Freehling concluded by reflecting on Lincoln’s presidential growth as a barometer for presidential greatness over the past 50 years.  There are two categories by which to measure presidential greatness and they include the ability to grow and correct mistakes and continue to move towards a more inclusive position.  Lincoln did both, according to Freehling. 

The Q&A was particularly interesting as both Michael Holt and William Lee Miller were in the audience.  I was invited to join all three in addition to a few more members of the history department from the University of Virginia for lunch and an opportunity to continue the discussion.  I had a wonderful time.  Best of all, Professor Freehling left me with a great deal to think about. 

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4 comments… add one
  • elektratig May 18, 2006 @ 12:48


    I don’t pretend to be an expert on this issue, and I should have been more precise. I was really addressing the “pre-War” period at and around the time of his first inauguration. I do believe that you are correct that after the War got rolling and up to the end of 1862 he was hoping to get the border states (but not the states that had joined the Confederacy) to voluntarily agree to emancipation.

    FYI, I’ve posted your news (referring back to your entry) about the anticipated publication date of Professor Freehling’s Volume II next year at Civil War Talk, since a number of people have read Volume I and are awaiting the conclusion.

  • Kevin Levin May 18, 2006 @ 7:07

    I am definitely no Lincoln scholar, but isn’t his continued pressure on the Border states through the summer of 1862 to agree to abolition through compensation evidence of his belief that they could be persuaded? His persistence clearly alienates some members of his cabinet and other Republicans.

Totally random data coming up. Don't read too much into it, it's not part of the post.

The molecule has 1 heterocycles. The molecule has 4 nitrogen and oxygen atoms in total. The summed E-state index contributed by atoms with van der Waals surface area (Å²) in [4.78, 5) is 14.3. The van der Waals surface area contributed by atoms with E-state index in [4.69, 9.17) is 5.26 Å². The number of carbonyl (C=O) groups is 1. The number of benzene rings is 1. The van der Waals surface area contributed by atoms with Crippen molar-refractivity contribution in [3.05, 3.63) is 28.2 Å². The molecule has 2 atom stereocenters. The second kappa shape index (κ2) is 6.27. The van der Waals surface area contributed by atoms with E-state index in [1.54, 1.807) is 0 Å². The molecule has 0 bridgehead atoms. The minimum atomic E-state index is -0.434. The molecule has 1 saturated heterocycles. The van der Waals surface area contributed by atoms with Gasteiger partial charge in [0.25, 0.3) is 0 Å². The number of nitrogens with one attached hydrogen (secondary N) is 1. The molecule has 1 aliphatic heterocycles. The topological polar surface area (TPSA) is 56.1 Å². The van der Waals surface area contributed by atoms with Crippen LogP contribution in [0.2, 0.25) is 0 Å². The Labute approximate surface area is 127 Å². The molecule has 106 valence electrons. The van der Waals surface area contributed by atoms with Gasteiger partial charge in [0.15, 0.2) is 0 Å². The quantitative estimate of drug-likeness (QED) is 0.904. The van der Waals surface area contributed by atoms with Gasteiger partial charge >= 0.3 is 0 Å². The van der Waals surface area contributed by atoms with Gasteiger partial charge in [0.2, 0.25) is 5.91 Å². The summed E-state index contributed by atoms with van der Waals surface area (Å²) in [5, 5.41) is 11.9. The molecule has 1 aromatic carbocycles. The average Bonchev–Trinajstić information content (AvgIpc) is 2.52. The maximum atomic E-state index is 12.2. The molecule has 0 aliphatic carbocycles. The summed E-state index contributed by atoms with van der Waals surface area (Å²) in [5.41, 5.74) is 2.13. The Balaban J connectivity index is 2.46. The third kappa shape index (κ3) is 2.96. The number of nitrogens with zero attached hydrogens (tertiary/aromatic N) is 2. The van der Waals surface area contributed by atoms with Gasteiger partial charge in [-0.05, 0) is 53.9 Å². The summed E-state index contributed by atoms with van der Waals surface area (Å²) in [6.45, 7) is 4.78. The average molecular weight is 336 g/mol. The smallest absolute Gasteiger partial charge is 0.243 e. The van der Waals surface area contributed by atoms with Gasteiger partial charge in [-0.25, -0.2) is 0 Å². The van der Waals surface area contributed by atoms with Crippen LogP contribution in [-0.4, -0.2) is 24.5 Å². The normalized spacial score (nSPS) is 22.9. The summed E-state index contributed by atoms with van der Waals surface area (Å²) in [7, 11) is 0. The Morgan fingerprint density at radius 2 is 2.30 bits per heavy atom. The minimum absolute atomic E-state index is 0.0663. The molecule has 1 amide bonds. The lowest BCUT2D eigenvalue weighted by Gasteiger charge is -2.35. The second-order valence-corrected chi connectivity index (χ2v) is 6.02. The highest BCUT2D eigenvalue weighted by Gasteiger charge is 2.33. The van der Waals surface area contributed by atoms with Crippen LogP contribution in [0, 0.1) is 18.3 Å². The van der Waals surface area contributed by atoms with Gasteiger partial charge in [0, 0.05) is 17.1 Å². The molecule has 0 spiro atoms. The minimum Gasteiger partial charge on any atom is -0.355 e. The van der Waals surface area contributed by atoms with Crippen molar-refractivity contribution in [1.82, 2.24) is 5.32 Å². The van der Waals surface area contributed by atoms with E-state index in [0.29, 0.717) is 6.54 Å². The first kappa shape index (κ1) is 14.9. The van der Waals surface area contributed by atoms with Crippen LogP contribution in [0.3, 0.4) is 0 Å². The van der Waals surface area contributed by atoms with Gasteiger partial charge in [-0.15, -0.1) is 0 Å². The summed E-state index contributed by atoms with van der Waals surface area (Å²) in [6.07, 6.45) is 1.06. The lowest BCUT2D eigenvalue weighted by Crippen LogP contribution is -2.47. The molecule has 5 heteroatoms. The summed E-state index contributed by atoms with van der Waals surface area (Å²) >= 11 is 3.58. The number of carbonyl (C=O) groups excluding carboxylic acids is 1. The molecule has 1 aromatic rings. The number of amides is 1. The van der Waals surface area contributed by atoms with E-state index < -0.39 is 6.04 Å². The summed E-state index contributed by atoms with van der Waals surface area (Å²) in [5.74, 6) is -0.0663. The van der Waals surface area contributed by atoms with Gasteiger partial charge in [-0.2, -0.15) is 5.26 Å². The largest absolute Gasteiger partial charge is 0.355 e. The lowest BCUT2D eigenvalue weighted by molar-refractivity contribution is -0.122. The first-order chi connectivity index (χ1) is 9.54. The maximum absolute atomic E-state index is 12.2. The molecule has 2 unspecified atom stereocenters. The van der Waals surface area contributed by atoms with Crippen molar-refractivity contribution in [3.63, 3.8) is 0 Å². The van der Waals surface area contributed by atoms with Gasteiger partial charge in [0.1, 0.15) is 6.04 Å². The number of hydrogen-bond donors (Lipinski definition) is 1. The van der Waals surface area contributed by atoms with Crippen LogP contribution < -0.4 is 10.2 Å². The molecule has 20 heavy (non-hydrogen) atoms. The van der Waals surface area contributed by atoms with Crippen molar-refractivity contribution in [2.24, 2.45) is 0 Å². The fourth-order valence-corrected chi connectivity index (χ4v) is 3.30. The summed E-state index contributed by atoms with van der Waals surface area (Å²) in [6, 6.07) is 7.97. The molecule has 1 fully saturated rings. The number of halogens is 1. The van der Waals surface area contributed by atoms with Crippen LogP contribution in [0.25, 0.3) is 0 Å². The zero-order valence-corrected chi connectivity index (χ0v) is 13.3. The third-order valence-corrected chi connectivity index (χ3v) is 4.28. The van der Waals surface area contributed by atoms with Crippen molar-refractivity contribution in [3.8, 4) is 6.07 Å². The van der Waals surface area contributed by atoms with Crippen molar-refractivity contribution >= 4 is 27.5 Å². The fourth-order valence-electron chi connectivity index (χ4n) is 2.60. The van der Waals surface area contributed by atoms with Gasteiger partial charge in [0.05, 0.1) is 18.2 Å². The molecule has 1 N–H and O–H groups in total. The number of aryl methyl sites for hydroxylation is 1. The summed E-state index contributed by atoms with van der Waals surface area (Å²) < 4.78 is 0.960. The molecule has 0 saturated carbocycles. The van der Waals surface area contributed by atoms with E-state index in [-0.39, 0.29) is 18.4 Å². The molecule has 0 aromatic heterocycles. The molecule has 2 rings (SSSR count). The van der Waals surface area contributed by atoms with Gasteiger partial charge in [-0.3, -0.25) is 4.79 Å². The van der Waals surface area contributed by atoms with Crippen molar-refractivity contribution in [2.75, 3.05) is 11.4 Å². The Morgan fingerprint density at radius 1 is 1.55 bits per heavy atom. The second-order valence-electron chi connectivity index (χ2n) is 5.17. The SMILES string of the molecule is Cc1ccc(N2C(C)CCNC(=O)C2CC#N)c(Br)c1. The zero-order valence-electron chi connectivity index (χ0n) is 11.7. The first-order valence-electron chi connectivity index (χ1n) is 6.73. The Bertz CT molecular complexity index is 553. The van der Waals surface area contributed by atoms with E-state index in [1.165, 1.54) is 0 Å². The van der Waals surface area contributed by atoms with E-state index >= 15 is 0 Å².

• elektratig May 18, 2006 @ 6:05


    I’m very jealous! Secessionists at Bay is indeed an eye-opening book — although Professor Freehling’s writing style drove me to distraction. After reading it, I ran out and grabbed everything else of his I could find. I’m delighted to see from your report that Volume II is scheduled for publication next year. I’ll be one of the first on line when it’s released.

    As for the good professor’s thesis as to the reasons behind Lincoln’s willingness to endorse the original proposed Thirteenth Amendment, well, I guess I’ll have to wait to see the evidence. It’s certainly true that Lincoln seems to have clung almost desperately to the idea of colonization, but I did not have the impression that he thought that southerners could be persuaded (by him or anyone else) to abandon slavery in the short term — that eventual result lay somewhere in the distant, misty future.

  • elementaryhistoryteacher May 17, 2006 @ 22:05

    What a wonderful time you must have had! The highlight of my day came when I had to seperate our fourth graders and house the boys in my room to discuss why it is improper to pee-pee in public on the recess field. Today was the second time in two weeks that a group of boys decided to be “boys” and air their manhood in public. It’s a wonder we didn’t make the 5 o’clock news.